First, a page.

Why Our Toddler Started Doing Chores as Soon as He Could Walk


As students across the country file back into their classrooms for the year, parents are following suit and firming up on routines, chores and household responsibilities. Summer’s leisurely days are gone, as American families are officially back to the grindstone. In this spirit, lists of age-appropriate chores are popping up everywhere. Web MD offers this list, Pinterest has a plethora to choose from, and Focus on the Family offers yet another list here.

Comments often follow these ever-so-helpful charts with a predictable theme: “Just let kids be kids… kids do not need to work, they are kids… I refuse to make my kids do my housework,” etc. This prompted me to start researching this important subject. The overwhelming consensus of leading experts is that chores are valuable in the lives of young children.

My 91-year-old grandmother grew up in Mississippi in the 1920s. At that point in our country’s history, kids worked. In her community, school-age children were released from school to go home for lunch. They would then enjoy a nap—mostly to escape the heat of the day—and then hit the cotton fields. A whole afternoon of work would yield a whopping twenty-five cents. While no experts are advocating third graders picking cotton every afternoon, the kind of woman my grandmother is today was shaped by her early start in the working world. Her body finally began to slow down in her mid-eighties, but even today she gets as much work done as she can, then rests until she is ready for her next task. Far from afternoons in the fields, her days are now filled with making meals for friends in her apartment complex, knitting hats to send to third-world countries, and writing letters to encourage her friends and family. Her work ethic was instilled in her at a very young age and it has endured for over nine decades.

Research concurs that having responsibilities—such as chores—from a young age benefits children. One study conducted by Marty Rossmann took a sampling of 84 individuals from the San Francisco area. She followed these individuals from as young as three years old until they were in their mid-twenties. The study concluded that children who “[take] an active role in the household, starting at age 3 or 4, directly [influenced] their ability to become well-adjusted young adults.” Participants’ education, relationships, IQ and drug use were all evaluated and Rossman “found that the best predictor for young adults’ success in their mid-20’s is that they participated in household tasks at age 3 or 4.” WOW! She went on to stress “the key is to start early.” If you wait until your kids are 9 or 10, you’re going to get more attitude from them, so starting young is the way this expert says is best.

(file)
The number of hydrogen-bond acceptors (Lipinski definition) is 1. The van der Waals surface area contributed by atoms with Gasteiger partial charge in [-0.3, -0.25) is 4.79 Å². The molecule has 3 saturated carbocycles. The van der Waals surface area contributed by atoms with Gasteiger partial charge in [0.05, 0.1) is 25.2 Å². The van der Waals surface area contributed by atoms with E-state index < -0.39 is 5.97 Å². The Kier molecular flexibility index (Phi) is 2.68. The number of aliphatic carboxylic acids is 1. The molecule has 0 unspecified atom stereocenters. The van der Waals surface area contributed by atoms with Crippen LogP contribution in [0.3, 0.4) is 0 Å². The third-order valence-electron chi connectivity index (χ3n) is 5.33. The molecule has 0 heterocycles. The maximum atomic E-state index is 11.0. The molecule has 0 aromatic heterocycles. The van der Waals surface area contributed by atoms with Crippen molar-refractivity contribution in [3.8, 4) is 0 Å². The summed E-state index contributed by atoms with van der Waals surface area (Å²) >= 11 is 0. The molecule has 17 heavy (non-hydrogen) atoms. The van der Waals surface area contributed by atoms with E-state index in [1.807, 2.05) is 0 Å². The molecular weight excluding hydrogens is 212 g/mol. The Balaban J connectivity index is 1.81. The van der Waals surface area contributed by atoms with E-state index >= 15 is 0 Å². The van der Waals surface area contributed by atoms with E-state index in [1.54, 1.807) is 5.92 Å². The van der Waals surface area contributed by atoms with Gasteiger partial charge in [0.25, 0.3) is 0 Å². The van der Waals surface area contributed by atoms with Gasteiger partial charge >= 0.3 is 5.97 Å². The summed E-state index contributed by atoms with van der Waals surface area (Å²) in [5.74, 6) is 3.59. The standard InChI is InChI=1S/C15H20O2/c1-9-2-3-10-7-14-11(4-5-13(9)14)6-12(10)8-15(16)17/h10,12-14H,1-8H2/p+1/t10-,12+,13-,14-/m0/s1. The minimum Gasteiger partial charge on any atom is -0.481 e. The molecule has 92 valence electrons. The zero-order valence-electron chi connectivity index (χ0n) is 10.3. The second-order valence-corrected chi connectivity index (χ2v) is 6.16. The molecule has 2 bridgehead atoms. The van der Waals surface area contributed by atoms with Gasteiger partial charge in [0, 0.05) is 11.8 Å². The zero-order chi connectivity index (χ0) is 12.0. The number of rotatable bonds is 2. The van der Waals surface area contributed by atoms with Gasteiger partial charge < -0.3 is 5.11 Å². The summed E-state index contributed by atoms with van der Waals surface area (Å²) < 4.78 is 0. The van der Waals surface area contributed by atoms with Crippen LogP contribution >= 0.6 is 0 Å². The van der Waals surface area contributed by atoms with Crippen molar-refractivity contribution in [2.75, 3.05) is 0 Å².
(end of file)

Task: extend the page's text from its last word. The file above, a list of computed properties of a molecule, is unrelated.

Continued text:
Psychology Today  says doing chores helps to develop competence, values and personal well-being in children. “Research tells us that children actually feel happier when they make a meaningful contribution to the family,” like chores. Children learn to efficiently complete the everyday responsibilities of living in a home and get to do so in a way that contributes to their entire family. Chores help children to feel involved and useful to their family unit.

Developmental psychologist Richard Rende says chores are “a surprisingly influential factor that offered a strong prediction of positive mental health in adulthood and professional success.” He says the trend of parents decreasing household responsibilities for their children is “troubling” when one considers the long-term benefits of children helping with chores.

Happy children with positive mental health — that is certainly what our family is striving to produce!

A study at Duke University further reiterates what the above scholars have concluded. “Lessons in responsibility should begin early and continue throughout childhood and adolescence.” This Duke study urges parents to look for ways to let their children “demonstrate that they are responsible for their actions, schoolwork, chores and relationships.” Responsibility is something that can be taught to children at a young age, not something that has to wait until adolescence. If we can teach our children this important life skill at a young age, why would we wait? As Rossman (above) suggests, we only make it harder on ourselves if we delay.

So in our home, the day our son demonstrated he could steadily walk and carry an object, we taught him to throw his own diaper away. After each diaper change we cheered him on as he walked the few steps to the trash can and we gave a wild round of applause each time he got the diaper into the garbage can. Within two weeks he was begging for his diaper and happily walking it to the trash can after each diaper change. We also taught him to put his dirty laundry in the hamper and to put his toys into his baskets when he is finished playing. He is such an enthusiastic helper that we often find him putting stray socks in the hamper and making sure any trash he finds gets thrown away. He is not even two and we have put very minimal effort into teaching him these chores, but he already understands and enjoys having those responsibilities.

As parents, we have so much potential to train our children. The end goal is that they become productive members of society. Our own worldviews influence what exactly makes a productive member of society, but helping our children to learn responsibility is a skill people in all walks of life (and future employers) can appreciate. We can begin training our children to be responsible the day they start walking. You can begin teaching your children responsibility today, no matter your children’s ages. Having chores around the house will keep your home in a cleaner state and give kids the tools they need for long-term success in life. This is a win-win equation that is too good to pass up for our family.


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